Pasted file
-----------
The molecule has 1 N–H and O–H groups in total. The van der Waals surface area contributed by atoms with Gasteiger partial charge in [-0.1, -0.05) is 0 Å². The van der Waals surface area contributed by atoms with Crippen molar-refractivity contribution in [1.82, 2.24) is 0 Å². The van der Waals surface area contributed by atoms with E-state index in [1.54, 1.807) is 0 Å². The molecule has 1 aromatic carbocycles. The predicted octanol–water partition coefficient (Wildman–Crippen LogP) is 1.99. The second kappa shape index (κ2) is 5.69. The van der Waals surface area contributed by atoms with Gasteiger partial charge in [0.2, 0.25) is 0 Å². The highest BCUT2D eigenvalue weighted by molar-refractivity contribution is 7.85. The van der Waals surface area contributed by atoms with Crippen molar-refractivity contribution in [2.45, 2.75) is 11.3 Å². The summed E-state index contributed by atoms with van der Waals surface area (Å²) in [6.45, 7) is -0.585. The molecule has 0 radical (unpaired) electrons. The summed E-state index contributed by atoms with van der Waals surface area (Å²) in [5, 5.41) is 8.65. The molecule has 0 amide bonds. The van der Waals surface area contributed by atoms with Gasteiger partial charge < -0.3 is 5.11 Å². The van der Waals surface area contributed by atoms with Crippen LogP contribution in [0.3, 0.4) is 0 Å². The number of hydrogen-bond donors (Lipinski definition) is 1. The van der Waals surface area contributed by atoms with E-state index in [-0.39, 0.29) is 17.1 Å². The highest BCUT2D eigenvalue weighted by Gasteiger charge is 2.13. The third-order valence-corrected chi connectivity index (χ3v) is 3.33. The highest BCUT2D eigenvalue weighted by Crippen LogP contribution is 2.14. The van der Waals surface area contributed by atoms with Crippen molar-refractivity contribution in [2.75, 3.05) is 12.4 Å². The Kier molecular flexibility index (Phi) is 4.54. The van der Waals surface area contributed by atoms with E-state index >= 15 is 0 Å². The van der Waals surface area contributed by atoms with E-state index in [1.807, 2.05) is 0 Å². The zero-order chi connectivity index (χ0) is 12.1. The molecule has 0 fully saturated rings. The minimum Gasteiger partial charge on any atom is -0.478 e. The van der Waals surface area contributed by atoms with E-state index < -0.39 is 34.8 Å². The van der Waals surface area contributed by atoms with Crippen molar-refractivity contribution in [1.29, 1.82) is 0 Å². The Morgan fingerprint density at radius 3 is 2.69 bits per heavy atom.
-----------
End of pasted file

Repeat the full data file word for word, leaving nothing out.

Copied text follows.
The molecule has 1 N–H and O–H groups in total. The van der Waals surface area contributed by atoms with Gasteiger partial charge in [-0.1, -0.05) is 0 Å². The van der Waals surface area contributed by atoms with Crippen molar-refractivity contribution in [1.82, 2.24) is 0 Å². The van der Waals surface area contributed by atoms with E-state index in [1.54, 1.807) is 0 Å². The molecule has 1 aromatic carbocycles. The predicted octanol–water partition coefficient (Wildman–Crippen LogP) is 1.99. The second kappa shape index (κ2) is 5.69. The van der Waals surface area contributed by atoms with Gasteiger partial charge in [0.2, 0.25) is 0 Å². The highest BCUT2D eigenvalue weighted by molar-refractivity contribution is 7.85. The van der Waals surface area contributed by atoms with Crippen molar-refractivity contribution in [2.45, 2.75) is 11.3 Å². The summed E-state index contributed by atoms with van der Waals surface area (Å²) in [6.45, 7) is -0.585. The molecule has 0 radical (unpaired) electrons. The summed E-state index contributed by atoms with van der Waals surface area (Å²) in [5, 5.41) is 8.65. The molecule has 0 amide bonds. The van der Waals surface area contributed by atoms with Gasteiger partial charge < -0.3 is 5.11 Å². The van der Waals surface area contributed by atoms with Crippen LogP contribution in [0.3, 0.4) is 0 Å². The number of hydrogen-bond donors (Lipinski definition) is 1. The van der Waals surface area contributed by atoms with E-state index in [-0.39, 0.29) is 17.1 Å². The highest BCUT2D eigenvalue weighted by Gasteiger charge is 2.13. The third-order valence-corrected chi connectivity index (χ3v) is 3.33. The highest BCUT2D eigenvalue weighted by Crippen LogP contribution is 2.14. The van der Waals surface area contributed by atoms with Crippen molar-refractivity contribution in [2.75, 3.05) is 12.4 Å². The Kier molecular flexibility index (Phi) is 4.54. The van der Waals surface area contributed by atoms with E-state index >= 15 is 0 Å². The van der Waals surface area contributed by atoms with E-state index in [1.807, 2.05) is 0 Å². The zero-order chi connectivity index (χ0) is 12.1. The molecule has 0 fully saturated rings. The minimum Gasteiger partial charge on any atom is -0.478 e. The van der Waals surface area contributed by atoms with E-state index < -0.39 is 34.8 Å². The van der Waals surface area contributed by atoms with Crippen molar-refractivity contribution in [1.29, 1.82) is 0 Å². The Morgan fingerprint density at radius 3 is 2.69 bits per heavy atom.